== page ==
Big Ten Expansion: Why Texas Is Not the Proper Solution for Realignment

Dino NicandrosAnalyst IFebruary 12, 2010

PASADENA, CA - JANUARY 07:  Head Coach Mack Brown of the Texas Longhorns argues with the referee in the second half during the Citi BCS National Championship game to the Alabama Crimson Tide at the Rose Bowl on January 7, 2010 in Pasadena, California. The Crimson Tide defeated the Longhorns 37-21.  (Photo by Kevork Djansezian/Getty Images)
Kevork Djansezian/Getty Images

Some interesting chatter arose today regarding rumored talks between the University of Texas and the Big Ten conference—and a possible realignment that could take place if UT was really interested.

While such a scenario would be shocking for many people if it were to play out, it's really not that far-fetched if you think about it.

The Longhorns would be joining classic powers like Ohio State, Penn State, and Michigan, the revenue stream from TV broadcasts would increase, and I'm not sure Head Coach Mack Brown and company could complain about having to travel to Pasadena if they win a conference title every year.

All of that sounds pretty good from a football standpoint, but there is far too much at stake in a move like that.

Not only are you having to fork over more money for longer out-of-town flights, you potentially sacrifice playing rivals Oklahoma and A&M every year—a fact many Texas fans would not be too pleased with. (Let's face it: Texas won't schedule OU and A&M in the nonconference slate every year).

Moreover, recruiting could take a hit with a move to the Big Ten.  Obviously, the institution wouldn't be leaving the state of Texas, but many of the Texas-born-and-bred recruits that Brown signs annually would not have as many opportunities to play in their home state (no contests with Baylor, A&M, or Texas Tech).  You risk losing ground in your biggest recruiting pool by playing so many games up north.

With all of that being said, I believe a realignment concerning the Big 12 and Big Ten conferences is forthcoming—whether it be two years or 10 years down the road.

As such, I have a proposal for a realignment that could increase the competition level and overall interest level in the Big 12 and Big Ten.

Here's the step-by-step walk-through:

Step One:  Send Missouri to the Big Ten, Split Big Ten into Two Divisions

Since the season ended, there has been a lot of talk about a potential move by Missouri into the Big Ten, and it makes sense.

Mizzou is an up-and-coming program that fits in geographically with the other Big Ten teams, and the addition of another spread offense into the conference could make for some really interesting games.

With the addition of a 12th team to the conference, there would be enough teams to form two divisions and hold a conference championship game at season's end.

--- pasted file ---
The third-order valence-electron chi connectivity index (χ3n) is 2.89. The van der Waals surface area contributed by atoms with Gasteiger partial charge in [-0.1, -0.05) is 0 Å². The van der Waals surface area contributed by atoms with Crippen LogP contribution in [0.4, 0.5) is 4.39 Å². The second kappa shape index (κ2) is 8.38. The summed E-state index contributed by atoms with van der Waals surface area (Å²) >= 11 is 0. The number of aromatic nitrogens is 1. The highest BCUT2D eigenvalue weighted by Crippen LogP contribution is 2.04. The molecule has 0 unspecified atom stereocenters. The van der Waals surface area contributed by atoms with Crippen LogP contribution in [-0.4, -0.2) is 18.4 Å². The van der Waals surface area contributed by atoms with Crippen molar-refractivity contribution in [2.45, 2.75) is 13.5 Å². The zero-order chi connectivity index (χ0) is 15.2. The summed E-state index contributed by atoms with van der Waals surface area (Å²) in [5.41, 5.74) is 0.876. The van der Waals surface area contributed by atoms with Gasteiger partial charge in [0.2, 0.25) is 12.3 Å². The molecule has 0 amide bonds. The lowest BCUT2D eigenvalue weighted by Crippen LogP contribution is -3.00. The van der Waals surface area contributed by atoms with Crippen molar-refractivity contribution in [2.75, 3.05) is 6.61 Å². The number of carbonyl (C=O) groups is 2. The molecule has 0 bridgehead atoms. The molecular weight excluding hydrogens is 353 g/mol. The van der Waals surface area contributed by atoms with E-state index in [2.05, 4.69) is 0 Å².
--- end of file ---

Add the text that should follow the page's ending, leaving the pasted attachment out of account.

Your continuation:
The divisions would shape up something like this:

Ohio State, Wisconsin, Mizzou, Minnesota, Illinois, and Northwestern in one division.

Penn State, Iowa, Michigan, Michigan State, Purdue, and Indiana in the other.

Step Two:  Move Oklahoma to the Big 12 North, Add TCU in the South

I've been in favor of this for a few years simply because I want to see the two best teams in the Big 12 play in the championship game.

With the exception of Nebraska this past season, the Big 12 South has performed far better than their northern counterparts—and we've been forced to watch a great South team (Oklahoma, Texas) run away with the conference crown.

By adding the Sooners to the North in the place of departed Missouri, we potentially get two match-ups a season between Texas and Oklahoma, with one coming in the annual game in Dallas and the other potentially playing out in the Big 12 title game.

You can't tell me that two servings of Texas-OU almost every season wouldn't be perfect.

With the Big 12 needing to fill a vacant spot in the South Division, it could look no further than in-state, BCS crasher TCU.

The Horned Frogs, ripe from an impressive 11-1 season and BCS appearance, would be ideal candidates to join Texas, Texas Tech, Texas A&M, Oklahoma State, and Baylor in the South.

With two strong teams in both divisions of the conference (Texas and TCU in the South, Oklahoma and Nebraska in the North), each division would be well represented in the conference title game—not to mention causing a serious boost in TV ratings.

Now consider these potential championship match-ups:

Texas-Oklahoma (Red River Rivalry: Part Two), TCU-Oklahoma, Texas-Nebraska, TCU-Nebraska, and Oklahoma-Oklahoma State (Bedlam: Part Two).

Drooling yet?

Step Three:  Move Boise State to Mountain West, Give MWC automatic BCS Bid

With the loss of its premiere team to the Big 12, the Mountain West would be in need of some serious compensation.

Enter Boise State.

The Broncos have been knocking on the door for a shot at a national championship for the past few seasons, and their undefeated 2009 campaign only strengthened their resolve.

Joining the MWC would only help the Broncos cause.  Playing high-profile games against Utah and BYU every year would be a huge boost for a team that doesn't get much credit for running the table in the WAC.

Contrary to popular belief, the MWC has earned its spot among the major BCS conferences, as was evident by another strong bowl-season showing.  As such, it's time for the NCAA to man up and give this conference an automatic bid to the BCS.

With three solid contenders in Boise, Utah, and BYU, the Mountain West would be more than ready to take its competition to the next level.

Do you like this plan? Got some ideas of your own? Sound off, creatures...


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